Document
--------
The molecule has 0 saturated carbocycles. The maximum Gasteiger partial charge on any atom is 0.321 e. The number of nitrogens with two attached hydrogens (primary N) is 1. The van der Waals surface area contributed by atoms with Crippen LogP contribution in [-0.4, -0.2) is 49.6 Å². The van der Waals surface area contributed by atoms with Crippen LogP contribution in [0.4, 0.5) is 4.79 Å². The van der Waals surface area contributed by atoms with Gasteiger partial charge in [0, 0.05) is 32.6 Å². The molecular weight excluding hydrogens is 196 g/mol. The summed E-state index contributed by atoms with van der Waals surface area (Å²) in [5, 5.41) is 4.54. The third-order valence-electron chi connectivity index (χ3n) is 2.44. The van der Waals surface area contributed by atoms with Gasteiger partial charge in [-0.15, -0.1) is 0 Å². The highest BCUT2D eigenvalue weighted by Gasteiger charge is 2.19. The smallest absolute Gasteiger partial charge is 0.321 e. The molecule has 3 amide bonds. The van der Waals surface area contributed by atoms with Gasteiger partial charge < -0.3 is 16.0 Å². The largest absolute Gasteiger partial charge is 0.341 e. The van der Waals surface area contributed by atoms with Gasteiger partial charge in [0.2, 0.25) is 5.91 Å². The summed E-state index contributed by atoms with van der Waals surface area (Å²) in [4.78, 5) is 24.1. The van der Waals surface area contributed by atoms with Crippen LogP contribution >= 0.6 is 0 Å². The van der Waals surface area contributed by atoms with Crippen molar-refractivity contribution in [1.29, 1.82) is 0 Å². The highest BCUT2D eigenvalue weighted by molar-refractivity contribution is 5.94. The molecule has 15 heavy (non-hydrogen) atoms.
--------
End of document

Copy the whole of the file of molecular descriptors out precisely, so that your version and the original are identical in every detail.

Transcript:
The molecule has 0 saturated carbocycles. The maximum Gasteiger partial charge on any atom is 0.321 e. The number of nitrogens with two attached hydrogens (primary N) is 1. The van der Waals surface area contributed by atoms with Crippen LogP contribution in [-0.4, -0.2) is 49.6 Å². The van der Waals surface area contributed by atoms with Crippen LogP contribution in [0.4, 0.5) is 4.79 Å². The van der Waals surface area contributed by atoms with Gasteiger partial charge in [0, 0.05) is 32.6 Å². The molecular weight excluding hydrogens is 196 g/mol. The summed E-state index contributed by atoms with van der Waals surface area (Å²) in [5, 5.41) is 4.54. The third-order valence-electron chi connectivity index (χ3n) is 2.44. The van der Waals surface area contributed by atoms with Gasteiger partial charge in [-0.15, -0.1) is 0 Å². The highest BCUT2D eigenvalue weighted by Gasteiger charge is 2.19. The smallest absolute Gasteiger partial charge is 0.321 e. The molecule has 3 amide bonds. The van der Waals surface area contributed by atoms with Gasteiger partial charge < -0.3 is 16.0 Å². The largest absolute Gasteiger partial charge is 0.341 e. The van der Waals surface area contributed by atoms with Gasteiger partial charge in [0.2, 0.25) is 5.91 Å². The summed E-state index contributed by atoms with van der Waals surface area (Å²) in [4.78, 5) is 24.1. The van der Waals surface area contributed by atoms with Crippen LogP contribution >= 0.6 is 0 Å². The van der Waals surface area contributed by atoms with Crippen molar-refractivity contribution in [1.29, 1.82) is 0 Å². The highest BCUT2D eigenvalue weighted by molar-refractivity contribution is 5.94. The molecule has 15 heavy (non-hydrogen) atoms.